Mold, asbestos may put Connecticut weatherization goal out of reach

State leaders are looking for funding sources for remediation work that needs to happen before many energy efficiency upgrades can be completed.  Lorenzo Wyatt owns a Connecticut energy-efficiency contracting business focused almost exclusively on low-income residents — about 80% of his customers are eligible for no-cost energy savings services through the state’s residential efficiency programs. But nearly a third of those customers are not able to weatherize their houses or apartments, and lose out on energy savings. That’s because mold, asbestos, and other health hazards discovered in their homes must be cleaned up before contractors can safely seal the space,
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Gas or clean energy? How should Aquidneck Island stay warm?

If anything, the natural gas outage on Aquidneck Island in January 2019 exposed the vulnerabilities of an area that is literally at the end of the pipeline network that sends gas around New England. The interruption, which left thousands of people without heat on some of the coldest days that winter, was the result of an extraordinary set of circumstances — a malfunctioning valve on a transmission line in Massachusetts, a spike in demand caused by the frigid weather and the failure of a liquefied natural gas plant in Providence to pump much-needed supplies into the system. National Grid, the only utility that distributes gas in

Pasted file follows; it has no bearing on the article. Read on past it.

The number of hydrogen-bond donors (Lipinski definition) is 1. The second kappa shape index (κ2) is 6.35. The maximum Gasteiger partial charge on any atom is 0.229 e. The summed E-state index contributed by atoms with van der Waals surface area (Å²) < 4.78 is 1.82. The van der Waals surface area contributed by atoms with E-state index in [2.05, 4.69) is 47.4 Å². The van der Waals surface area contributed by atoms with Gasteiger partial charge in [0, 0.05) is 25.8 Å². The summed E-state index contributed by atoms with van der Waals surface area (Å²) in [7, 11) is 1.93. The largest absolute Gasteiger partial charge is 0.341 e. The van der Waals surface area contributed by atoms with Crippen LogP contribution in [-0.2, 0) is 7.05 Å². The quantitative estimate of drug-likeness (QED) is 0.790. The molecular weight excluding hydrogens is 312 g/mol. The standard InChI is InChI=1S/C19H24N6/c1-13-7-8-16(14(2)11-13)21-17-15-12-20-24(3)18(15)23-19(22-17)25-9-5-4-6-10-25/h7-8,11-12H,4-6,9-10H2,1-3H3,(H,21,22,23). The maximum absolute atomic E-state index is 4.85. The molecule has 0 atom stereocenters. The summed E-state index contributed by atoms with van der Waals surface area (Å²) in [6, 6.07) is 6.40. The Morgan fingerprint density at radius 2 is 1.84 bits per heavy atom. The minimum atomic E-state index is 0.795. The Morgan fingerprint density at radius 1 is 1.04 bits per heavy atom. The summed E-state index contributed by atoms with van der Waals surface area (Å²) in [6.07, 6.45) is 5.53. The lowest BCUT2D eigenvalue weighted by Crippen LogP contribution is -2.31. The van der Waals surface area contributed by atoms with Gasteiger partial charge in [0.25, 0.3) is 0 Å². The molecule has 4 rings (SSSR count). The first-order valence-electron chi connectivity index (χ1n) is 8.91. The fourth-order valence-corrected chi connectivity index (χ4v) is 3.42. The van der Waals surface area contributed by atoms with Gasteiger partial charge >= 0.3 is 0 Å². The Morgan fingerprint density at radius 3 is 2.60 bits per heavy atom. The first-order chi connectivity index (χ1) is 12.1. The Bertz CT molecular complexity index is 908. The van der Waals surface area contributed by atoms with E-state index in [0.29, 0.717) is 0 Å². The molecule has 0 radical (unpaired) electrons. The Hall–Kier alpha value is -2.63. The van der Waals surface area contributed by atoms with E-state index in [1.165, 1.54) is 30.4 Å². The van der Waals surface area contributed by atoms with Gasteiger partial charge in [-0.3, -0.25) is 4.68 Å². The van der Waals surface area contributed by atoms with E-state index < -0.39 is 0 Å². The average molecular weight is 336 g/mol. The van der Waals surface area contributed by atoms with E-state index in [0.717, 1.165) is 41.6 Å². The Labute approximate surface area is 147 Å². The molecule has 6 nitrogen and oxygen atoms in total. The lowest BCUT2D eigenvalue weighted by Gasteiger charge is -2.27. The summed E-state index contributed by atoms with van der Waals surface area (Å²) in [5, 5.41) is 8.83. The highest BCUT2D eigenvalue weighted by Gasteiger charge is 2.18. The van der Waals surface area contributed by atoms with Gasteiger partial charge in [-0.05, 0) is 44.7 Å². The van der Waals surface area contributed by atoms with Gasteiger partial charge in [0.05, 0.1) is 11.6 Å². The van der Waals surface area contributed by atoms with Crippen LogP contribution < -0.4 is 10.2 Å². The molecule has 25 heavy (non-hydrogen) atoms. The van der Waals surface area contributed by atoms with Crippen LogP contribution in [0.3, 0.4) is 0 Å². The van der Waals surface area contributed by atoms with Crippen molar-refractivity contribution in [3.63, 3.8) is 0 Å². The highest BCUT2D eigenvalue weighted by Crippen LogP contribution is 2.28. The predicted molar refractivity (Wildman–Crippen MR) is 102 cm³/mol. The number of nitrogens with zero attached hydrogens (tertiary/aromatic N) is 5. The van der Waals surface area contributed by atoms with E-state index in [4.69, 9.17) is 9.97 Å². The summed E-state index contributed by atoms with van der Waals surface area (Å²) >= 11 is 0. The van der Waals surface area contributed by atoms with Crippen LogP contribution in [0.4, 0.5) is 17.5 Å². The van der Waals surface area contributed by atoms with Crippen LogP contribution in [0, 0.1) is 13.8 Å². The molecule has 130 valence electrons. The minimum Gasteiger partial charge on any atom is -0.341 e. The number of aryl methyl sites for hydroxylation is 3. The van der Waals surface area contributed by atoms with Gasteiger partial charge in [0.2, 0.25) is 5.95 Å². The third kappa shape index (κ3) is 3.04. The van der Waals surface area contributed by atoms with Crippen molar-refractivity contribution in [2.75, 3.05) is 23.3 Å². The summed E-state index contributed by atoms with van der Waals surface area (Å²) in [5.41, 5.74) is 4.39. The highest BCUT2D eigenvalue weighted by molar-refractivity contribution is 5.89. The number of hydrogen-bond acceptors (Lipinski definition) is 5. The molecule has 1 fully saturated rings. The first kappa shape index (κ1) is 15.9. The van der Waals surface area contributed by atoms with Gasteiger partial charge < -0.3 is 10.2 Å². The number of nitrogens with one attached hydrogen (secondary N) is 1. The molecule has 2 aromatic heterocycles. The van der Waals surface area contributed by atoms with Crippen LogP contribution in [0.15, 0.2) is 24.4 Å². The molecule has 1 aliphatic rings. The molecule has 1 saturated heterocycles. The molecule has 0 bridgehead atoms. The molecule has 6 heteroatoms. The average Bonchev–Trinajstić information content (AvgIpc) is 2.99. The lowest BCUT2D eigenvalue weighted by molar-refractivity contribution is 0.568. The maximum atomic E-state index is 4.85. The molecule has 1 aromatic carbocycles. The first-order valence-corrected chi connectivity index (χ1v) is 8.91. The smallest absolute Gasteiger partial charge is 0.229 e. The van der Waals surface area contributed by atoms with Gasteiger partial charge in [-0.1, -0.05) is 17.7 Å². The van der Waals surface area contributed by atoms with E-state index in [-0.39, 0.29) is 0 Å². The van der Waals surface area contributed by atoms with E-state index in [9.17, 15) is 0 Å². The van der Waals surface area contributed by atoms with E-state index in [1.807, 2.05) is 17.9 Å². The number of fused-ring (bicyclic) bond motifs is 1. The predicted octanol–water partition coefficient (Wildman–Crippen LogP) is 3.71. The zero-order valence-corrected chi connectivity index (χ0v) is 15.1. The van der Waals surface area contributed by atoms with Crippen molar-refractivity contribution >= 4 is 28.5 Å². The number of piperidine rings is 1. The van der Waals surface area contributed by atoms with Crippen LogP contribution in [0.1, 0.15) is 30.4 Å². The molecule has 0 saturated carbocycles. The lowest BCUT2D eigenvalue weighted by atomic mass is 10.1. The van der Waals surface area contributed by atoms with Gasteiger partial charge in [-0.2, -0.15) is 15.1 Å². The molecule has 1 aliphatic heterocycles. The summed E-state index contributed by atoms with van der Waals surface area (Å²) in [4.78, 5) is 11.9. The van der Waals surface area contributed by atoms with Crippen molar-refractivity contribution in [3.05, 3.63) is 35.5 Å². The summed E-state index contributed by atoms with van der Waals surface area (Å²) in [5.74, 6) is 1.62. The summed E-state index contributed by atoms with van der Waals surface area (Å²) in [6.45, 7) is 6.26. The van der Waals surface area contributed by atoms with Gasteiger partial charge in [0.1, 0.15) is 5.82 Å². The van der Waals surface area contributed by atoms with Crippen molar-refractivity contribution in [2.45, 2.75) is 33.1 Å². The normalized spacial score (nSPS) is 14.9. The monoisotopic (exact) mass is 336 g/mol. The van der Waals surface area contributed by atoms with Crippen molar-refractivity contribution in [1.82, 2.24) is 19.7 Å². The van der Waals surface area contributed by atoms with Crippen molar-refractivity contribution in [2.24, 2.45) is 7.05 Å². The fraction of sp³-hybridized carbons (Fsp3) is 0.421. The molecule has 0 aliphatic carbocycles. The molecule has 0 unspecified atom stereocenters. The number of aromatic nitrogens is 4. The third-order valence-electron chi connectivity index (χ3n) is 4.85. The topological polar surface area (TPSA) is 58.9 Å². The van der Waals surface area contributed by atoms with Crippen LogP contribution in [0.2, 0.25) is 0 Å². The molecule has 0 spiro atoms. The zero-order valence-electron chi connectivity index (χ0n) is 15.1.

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Massachusetts drivers are starting to buy electric cars again

A state incentive program just saw its best two months since the coronavirus pandemic halted most car sales this spring. Clean transportation activists are praising Massachusetts’ efforts to expand its electric vehicle incentives while also arguing for changes that would put vehicles within reach for more households. …. Electric vehicle sales are slowly rebounding in the state: In September, the number of new purchases submitted for an incentive payment more than doubled from the previous month, from 156 to 339. In October, the number edged up to 345. These totals fall well short of the peaks reached in 2018, but
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Regional TCI Memorandum of Understanding (MOU) Comments

“We, the undersigned transportation, health, environment, business, labor, and community groups and regional and state coalitions, write to express our collective position on the proposed regional Transportation and Climate Initiative (TCI) program that Northeast and Mid-Atlantic states and D.C. have been developing since 2017, and for which a Memorandum of Understanding (MOU) committing to the program is expected later this year….”

Maine Company Looks to Tidal Power as Renewable Energy’s Next Generation

After years of development, tidal and river energy supporters say the technology is on the cusp of wider commercial deployment, especially if it can win federal support. With much of New England’s attention on offshore wind, a Maine company hopes to put itself on the map with tidal energy. Portland, Maine-based Ocean Renewable Power Company recently signed a memorandum of understanding with the city of Eastport on a five-year plan to develop a $10 million microgrid primarily powered by tidal generation. The project will be an opportunity for the small port city to expand its workforce and build its appeal
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Energy Bill Takes on Storm Response and Grid Reform Challenges